BY AOIFE FEENEY
IN West Cork, we have an abundance of waterways in the forms of rivers, lakes and our coastal water bodies. Our landscapes are connected through the rain that falls on them and the rivers flowing through them. Our water systems are linked to the biodiversity surrounding us and are a key part of our tourism industry providing natural amenities such as beaches, lakes, blueways and river walks.
The Agricultural Sustainability Support and Advisory Programme (ASSAP) was founded to help support farmers in restoring and protecting these vital water ways that are so important to our local communities.
This means that all Carbery farmers and farmers in priority areas for action are entitled to a free, confidential farm assessment on a voluntary basis with one of our dedicated farm advisors. To date, over 150 suppliers have participated in the programme with very positive feedback. We would encourage all suppliers to take part in this programme.
Reducing Nitrogen losses at farm level
Understanding how nitrogen (N) losses occur from the farm is critical to mitigating against this pressure. Losses occur where excess N fertiliser is applied above the crop requirement, especially when crop growth conditions are poor. Excess N in the form of nitrate in the soil not utilised by the grass or crop may be lost or leached to groundwater during heavy rainfall. Nitrogen does not bind tightly to soil and as a result is prone to leaching in free draining soils.
Early and late nitrogen applications at farm level are the highest risk to water quality. Grass growth in the early months of the year can vary. The response to N is low at this time which can result in poor recovery by the crop and increased risk of loss to water. Soil and weather conditions need to be monitored prior to applying N early in the early growing season.
N losses are minimal during the growing season due to reduced rainfall and a higher requirement by the crop. Care needs to be taken when spreading N in autumn time, as it is a period of increased rainfall and decreasing crop growth. The closed spreading season is the period of the year with greatest risk of N loss to surface and groundwater, with up to 45% of the years N lost during this period.
Ways to minimise nutrient losses from your farm:
- When spreading fertiliser or slurry, follow the three R’s:
• Right Place (spread on fi elds recently cut or grazed, spread P’s on low index fields)
• Right Time (avoid spreading when rain is forecast, ensure soil temperatures are up >5.5 degrees and grass growths should be climbing. Ensure ground is trafficable)
• Right Rate (avoid over supplying plants with nutrients as they will just leach)
- Use low emission equipment (LESS) when spreading slurry. This will allow for a reduction in the amount of chemical N required and it will reduce ammonia losses to air
- Ensure soil fertility is optimum for lime, P and K. Follow your nutrient management plan (NMP). On moderate to highly stocked farms, aim for P and K index 3
- Maintain buffers near water courses when spreading slurry in line with regulation (at least 5-10m)
- Soil sample regularly and update your NMP
- Ensure soil is not compacted, this will allow the root system of plants to access and absorb available nutrients readily
- Maintain green cover to absorb excess N. Tillage farmers should consider sowing catch/cover crops to avoid soils lying bare in Autumn and Winter
- Maximise the use of slurry and switch to using protected urea to reduce emissions and save costs as more nitrogen will be available to the plant.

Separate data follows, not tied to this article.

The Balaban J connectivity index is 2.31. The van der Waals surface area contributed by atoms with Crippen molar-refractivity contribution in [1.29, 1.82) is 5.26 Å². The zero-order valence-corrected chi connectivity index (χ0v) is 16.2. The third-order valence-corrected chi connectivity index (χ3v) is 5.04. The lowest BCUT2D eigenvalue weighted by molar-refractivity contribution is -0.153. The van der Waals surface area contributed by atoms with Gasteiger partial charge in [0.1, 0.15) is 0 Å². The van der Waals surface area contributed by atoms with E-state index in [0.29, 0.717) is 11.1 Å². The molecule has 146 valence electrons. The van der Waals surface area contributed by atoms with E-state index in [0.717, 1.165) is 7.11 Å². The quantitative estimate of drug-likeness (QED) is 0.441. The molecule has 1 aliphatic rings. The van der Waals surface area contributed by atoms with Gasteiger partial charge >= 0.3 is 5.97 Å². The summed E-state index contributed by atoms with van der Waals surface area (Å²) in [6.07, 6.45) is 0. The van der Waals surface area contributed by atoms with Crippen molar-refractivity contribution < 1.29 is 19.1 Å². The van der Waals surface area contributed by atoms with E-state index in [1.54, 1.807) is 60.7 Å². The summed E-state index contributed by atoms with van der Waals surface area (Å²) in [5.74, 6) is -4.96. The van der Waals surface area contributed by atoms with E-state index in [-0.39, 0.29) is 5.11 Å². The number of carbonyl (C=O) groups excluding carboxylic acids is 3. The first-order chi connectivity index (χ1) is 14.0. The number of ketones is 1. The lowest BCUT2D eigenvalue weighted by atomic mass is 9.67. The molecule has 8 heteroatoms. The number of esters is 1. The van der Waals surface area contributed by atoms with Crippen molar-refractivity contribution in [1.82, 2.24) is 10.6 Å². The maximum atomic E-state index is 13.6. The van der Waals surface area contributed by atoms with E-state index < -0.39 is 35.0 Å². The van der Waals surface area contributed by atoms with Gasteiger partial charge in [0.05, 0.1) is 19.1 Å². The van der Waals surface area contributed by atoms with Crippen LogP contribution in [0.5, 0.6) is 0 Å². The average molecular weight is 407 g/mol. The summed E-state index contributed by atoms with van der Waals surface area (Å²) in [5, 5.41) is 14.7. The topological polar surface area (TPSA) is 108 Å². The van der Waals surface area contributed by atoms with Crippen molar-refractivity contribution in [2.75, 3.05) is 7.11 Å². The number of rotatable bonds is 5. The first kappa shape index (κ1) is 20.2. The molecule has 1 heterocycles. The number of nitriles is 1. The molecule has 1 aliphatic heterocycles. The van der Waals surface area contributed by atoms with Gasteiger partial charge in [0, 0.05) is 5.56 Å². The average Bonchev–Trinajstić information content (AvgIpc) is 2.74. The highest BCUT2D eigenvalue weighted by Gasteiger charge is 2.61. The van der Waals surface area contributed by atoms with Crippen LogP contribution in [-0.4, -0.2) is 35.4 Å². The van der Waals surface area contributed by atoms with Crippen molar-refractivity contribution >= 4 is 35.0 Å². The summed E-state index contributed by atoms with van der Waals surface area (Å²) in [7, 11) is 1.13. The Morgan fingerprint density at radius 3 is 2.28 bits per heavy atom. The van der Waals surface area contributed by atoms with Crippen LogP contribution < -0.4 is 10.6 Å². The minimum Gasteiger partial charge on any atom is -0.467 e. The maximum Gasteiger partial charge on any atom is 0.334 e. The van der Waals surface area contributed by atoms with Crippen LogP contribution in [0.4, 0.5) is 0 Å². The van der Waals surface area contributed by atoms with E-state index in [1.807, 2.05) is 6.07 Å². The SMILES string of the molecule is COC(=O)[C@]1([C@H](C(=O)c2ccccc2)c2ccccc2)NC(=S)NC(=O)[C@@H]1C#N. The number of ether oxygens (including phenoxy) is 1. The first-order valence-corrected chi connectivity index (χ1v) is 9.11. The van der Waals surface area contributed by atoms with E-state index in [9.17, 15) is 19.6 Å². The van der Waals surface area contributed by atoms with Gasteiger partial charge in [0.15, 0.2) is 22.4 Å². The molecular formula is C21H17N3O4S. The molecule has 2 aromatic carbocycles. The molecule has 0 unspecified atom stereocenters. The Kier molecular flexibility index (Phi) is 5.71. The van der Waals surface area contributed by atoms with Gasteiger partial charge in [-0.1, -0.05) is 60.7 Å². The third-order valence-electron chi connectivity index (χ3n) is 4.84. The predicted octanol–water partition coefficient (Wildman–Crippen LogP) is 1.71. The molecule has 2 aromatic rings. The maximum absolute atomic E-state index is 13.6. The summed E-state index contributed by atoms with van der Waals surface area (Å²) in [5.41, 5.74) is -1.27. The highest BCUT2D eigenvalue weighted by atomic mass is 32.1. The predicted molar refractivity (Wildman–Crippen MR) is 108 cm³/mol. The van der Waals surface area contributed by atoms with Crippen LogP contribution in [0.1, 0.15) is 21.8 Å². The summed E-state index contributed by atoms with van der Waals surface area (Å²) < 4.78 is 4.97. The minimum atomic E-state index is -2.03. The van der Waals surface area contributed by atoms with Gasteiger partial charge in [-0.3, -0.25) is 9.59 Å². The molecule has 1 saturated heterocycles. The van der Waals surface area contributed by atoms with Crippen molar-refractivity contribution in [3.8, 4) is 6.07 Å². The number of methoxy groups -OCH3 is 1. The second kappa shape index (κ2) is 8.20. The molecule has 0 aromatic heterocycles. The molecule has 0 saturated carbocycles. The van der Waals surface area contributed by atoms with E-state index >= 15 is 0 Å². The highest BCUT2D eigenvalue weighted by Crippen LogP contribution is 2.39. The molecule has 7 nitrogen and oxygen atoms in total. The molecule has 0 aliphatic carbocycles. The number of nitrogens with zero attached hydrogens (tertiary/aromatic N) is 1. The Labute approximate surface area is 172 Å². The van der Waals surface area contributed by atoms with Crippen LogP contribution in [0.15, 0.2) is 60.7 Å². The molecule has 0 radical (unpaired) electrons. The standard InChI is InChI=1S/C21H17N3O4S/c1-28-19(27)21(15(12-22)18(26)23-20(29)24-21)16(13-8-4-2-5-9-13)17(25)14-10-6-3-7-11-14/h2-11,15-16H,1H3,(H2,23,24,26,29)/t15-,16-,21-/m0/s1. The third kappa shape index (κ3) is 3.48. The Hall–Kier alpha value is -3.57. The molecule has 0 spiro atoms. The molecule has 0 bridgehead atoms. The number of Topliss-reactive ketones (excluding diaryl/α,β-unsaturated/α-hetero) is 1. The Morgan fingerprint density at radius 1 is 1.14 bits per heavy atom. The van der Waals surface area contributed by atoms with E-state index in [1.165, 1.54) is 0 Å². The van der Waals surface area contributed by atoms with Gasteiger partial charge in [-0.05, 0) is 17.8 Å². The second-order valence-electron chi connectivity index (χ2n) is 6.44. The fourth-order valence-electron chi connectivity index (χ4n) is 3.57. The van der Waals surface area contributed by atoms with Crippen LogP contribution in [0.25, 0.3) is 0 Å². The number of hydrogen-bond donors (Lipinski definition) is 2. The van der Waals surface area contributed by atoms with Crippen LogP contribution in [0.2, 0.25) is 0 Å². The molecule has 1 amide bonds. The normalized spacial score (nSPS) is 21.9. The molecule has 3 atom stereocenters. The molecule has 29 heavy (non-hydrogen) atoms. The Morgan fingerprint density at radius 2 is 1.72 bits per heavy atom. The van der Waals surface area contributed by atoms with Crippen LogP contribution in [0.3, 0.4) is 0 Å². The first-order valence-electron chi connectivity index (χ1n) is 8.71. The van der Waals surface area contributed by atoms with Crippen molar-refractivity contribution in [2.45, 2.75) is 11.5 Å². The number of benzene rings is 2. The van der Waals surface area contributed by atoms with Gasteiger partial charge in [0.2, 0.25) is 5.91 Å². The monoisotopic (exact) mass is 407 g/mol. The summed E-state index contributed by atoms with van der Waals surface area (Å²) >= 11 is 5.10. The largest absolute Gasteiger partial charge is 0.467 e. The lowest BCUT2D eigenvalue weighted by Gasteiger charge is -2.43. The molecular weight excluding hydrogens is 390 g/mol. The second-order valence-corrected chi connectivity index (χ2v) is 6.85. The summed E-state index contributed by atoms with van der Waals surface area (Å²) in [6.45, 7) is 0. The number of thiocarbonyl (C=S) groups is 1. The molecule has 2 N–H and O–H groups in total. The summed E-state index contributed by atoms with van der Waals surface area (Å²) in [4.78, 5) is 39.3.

Nitrogen Use Efficiency (NUE)
Nitrogen Use Efficiency is a relatively new term. NUE calculates all N farm inputs vs the farm outputs (milk, meat, crops). N input sources on your farm typically come from chemical fertiliser, purchased feeds (concentrates and forage) and organic manure.
Nitrogen use efficiency on livestock farms across Ireland is typically 20 -25% at present, this means 20 - 25% of the N inputs on the farm are captured in farm products sold. Improving this figure, will reduce losses to water. The target is to increase NUE to 35% on grassland farms.
What can farmers do to improve NUE?
- Implementing the above measures
- Reduce use of chemical N through better use of slurry & use of clover
- Improving grass growth and utilisation
- Feeding less concentrates and/or lower protein concentrates, particularly during the grazing season
- Improving NUE has many opportunities not only to improve water quality by reducing nitrogen losses through leaching, but also by reducing costs and increasing profitability at farm level.
Enhancing biodiversity for water quality
Biodiversity has a key role in improving water quality. Hedgerows near streams and drains can act as a great buff er trapping nutrients before they have a chance to reach water courses. Some actions farmers can take to enhance biodiversity are:
- Plant native trees and hedgerow species and fence newly planted areas to allow them to grow without being disturbed by grazing animals.
- Allow areas to grow wild, particularly in the summer months from May onwards. is provides natural vegetation for small mammals, bees and insects. An simple way of doing this is to allow grass in headlands and wildlife corridors to grow to seed.
- Avoid spraying under wires – the old tradition of keeping your farm neat and tidy and free of weeds is no more. Avoid spraying weeds, nettles etc. under wires and allow them to grow. If they interfere with fencing, strimming them is much better for the environment than spraying.
- Where you have open areas near water courses, consider planting native species. is will help biodiversity but will also help water quality and stabilise river banks.
Carbery suppliers who want to know more about ASSAP, contact Aoife Feeney on 023 88 22238 or [email protected] Contact Teagasc Clonakilty if you are a drystock, tillage or other farming enterprise.